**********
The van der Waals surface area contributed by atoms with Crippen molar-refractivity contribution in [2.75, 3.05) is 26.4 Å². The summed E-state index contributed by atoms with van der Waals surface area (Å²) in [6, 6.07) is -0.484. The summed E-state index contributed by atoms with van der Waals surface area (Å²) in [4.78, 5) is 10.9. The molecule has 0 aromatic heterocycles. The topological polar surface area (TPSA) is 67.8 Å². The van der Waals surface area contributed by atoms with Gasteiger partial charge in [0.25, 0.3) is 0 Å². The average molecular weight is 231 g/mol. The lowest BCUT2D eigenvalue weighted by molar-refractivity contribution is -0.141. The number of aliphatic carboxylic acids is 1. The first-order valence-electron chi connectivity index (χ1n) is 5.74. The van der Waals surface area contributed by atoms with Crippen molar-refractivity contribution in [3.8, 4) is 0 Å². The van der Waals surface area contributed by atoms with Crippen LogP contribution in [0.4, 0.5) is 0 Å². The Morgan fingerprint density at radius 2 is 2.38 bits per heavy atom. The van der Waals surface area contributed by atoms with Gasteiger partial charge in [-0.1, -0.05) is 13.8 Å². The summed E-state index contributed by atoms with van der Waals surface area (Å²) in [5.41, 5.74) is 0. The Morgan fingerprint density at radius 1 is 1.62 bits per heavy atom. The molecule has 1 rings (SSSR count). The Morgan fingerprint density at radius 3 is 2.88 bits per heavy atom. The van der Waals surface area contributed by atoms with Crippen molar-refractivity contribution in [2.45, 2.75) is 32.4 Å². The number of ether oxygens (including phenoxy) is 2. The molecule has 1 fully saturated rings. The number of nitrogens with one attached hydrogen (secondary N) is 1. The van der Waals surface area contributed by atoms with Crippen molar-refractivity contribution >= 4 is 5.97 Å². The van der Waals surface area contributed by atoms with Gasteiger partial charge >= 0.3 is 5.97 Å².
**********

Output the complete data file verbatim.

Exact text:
The van der Waals surface area contributed by atoms with Crippen molar-refractivity contribution in [2.75, 3.05) is 26.4 Å². The summed E-state index contributed by atoms with van der Waals surface area (Å²) in [6, 6.07) is -0.484. The summed E-state index contributed by atoms with van der Waals surface area (Å²) in [4.78, 5) is 10.9. The molecule has 0 aromatic heterocycles. The topological polar surface area (TPSA) is 67.8 Å². The van der Waals surface area contributed by atoms with Gasteiger partial charge in [0.25, 0.3) is 0 Å². The average molecular weight is 231 g/mol. The lowest BCUT2D eigenvalue weighted by molar-refractivity contribution is -0.141. The number of aliphatic carboxylic acids is 1. The first-order valence-electron chi connectivity index (χ1n) is 5.74. The van der Waals surface area contributed by atoms with Crippen molar-refractivity contribution in [3.8, 4) is 0 Å². The van der Waals surface area contributed by atoms with Crippen LogP contribution in [0.4, 0.5) is 0 Å². The Morgan fingerprint density at radius 2 is 2.38 bits per heavy atom. The van der Waals surface area contributed by atoms with Gasteiger partial charge in [-0.1, -0.05) is 13.8 Å². The summed E-state index contributed by atoms with van der Waals surface area (Å²) in [5.41, 5.74) is 0. The Morgan fingerprint density at radius 1 is 1.62 bits per heavy atom. The molecule has 1 rings (SSSR count). The Morgan fingerprint density at radius 3 is 2.88 bits per heavy atom. The van der Waals surface area contributed by atoms with Crippen molar-refractivity contribution in [2.45, 2.75) is 32.4 Å². The number of ether oxygens (including phenoxy) is 2. The molecule has 1 fully saturated rings. The number of nitrogens with one attached hydrogen (secondary N) is 1. The van der Waals surface area contributed by atoms with Crippen molar-refractivity contribution >= 4 is 5.97 Å². The van der Waals surface area contributed by atoms with Gasteiger partial charge >= 0.3 is 5.97 Å².